It’s very easy to get carried away with everything that needs to be done in business and sometimes lose sight of what we first set out to achieve when starting the business in the first place.
In the great business book, the E-Myth Revisited, Michael E Gerber talks about the three types of people needed to run a successful business.
- The Entrepreneur
- The Technician
- The Manager
Most people who start out in business fit into the Technician category, they have probably been good at what they do and have decided one day that it’s time to start their own business rather than just let someone else get all of the rewards from their efforts.
That’s great but running a successful long term business requires much more than just be able to produce or do something, even if it can be done very well. It also requires a mix of the mindset and skills that the Entrepreneur and Manager type of personalities can bring to the mix.
There are so many components that need to be addressed and attended to, to ensure the business has every chance of ongoing success. The key elements of running a successful business include:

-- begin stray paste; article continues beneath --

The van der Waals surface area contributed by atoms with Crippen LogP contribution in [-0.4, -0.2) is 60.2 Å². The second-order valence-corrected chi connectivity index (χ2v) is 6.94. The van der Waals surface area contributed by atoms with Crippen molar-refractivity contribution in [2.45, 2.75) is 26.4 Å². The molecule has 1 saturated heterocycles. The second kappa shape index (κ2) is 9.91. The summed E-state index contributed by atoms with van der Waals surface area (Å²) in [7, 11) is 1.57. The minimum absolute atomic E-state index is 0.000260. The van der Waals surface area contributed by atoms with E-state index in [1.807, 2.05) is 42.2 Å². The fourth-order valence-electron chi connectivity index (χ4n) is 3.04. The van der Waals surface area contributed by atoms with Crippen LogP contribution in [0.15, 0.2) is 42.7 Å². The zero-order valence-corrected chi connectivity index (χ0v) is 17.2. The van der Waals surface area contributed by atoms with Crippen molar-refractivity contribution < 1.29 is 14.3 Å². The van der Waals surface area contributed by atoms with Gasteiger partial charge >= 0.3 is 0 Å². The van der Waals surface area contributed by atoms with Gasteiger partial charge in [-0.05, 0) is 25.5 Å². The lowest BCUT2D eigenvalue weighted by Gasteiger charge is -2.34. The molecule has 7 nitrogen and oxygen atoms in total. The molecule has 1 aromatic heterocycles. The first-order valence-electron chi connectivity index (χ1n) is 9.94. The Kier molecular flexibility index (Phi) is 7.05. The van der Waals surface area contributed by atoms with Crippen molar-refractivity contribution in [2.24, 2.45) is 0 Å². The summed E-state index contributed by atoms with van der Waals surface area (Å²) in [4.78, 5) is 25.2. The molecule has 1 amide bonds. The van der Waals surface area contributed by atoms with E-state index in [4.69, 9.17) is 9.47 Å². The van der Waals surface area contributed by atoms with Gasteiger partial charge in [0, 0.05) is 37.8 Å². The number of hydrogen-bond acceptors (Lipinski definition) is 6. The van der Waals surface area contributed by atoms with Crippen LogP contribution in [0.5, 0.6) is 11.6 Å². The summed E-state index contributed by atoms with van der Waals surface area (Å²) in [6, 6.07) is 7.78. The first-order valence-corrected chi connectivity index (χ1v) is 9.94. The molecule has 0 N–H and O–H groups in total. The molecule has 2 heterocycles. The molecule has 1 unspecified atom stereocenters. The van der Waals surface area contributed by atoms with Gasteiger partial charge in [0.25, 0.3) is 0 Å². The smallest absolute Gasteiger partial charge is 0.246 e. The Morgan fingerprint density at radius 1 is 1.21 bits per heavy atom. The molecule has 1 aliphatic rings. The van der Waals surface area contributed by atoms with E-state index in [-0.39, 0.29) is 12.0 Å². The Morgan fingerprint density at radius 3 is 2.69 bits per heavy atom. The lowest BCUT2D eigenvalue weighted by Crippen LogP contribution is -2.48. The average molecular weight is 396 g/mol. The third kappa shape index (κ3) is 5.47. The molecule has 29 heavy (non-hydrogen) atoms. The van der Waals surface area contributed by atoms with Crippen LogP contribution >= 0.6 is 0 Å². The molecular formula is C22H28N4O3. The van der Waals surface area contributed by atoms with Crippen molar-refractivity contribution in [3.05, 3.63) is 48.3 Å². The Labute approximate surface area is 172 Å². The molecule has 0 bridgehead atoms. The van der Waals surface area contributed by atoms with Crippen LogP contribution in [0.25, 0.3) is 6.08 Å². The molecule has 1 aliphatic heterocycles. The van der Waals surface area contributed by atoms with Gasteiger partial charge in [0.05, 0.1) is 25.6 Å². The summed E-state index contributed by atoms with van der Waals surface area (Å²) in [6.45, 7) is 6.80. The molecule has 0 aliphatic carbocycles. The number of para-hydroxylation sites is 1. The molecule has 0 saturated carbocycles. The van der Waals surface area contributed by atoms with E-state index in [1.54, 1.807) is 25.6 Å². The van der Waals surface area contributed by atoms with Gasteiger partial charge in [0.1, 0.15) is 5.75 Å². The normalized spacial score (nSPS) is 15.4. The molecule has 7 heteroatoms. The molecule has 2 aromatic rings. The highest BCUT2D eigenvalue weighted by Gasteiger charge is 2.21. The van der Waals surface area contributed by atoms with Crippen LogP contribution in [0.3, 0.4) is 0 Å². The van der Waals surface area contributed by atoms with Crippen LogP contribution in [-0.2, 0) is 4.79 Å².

- Sales Strategy
So let’s look at the Processes required, because this is where a really good CRM can make all of the difference…
Firstly, by defining the sales processes that work for your business and including these in your CRM, you can be sure that your sales will be maximised. Importantly, this will mean that you can train new members into your team who are able to follow the steps or processes you have defined. They will be able to sell without “selling”.
Secondly, a good CRM should work with your accounting system so that you keep all of your records updated automatically. This will mean that you are able to track the progress of your business and improve on what “works” and really develop your business.
Serving the Customer
Only with the right systems in place, are you able to take an oversight of your business, rather than just having to concentrate on “getting things done” or producing something. You can start to see each customer as an opportunity to serve, rather than as a distraction from the work you have to get completed. With systems in place you can concentrate on your business and trust in the processes you have put in place to take care of the work that needs to be done.
The E-Myth Revisited: Michael E Gerber
Example Business Components: John Kettley from The Sales Masters Guild
Written by Bryce Anderson, read more about the author on Google+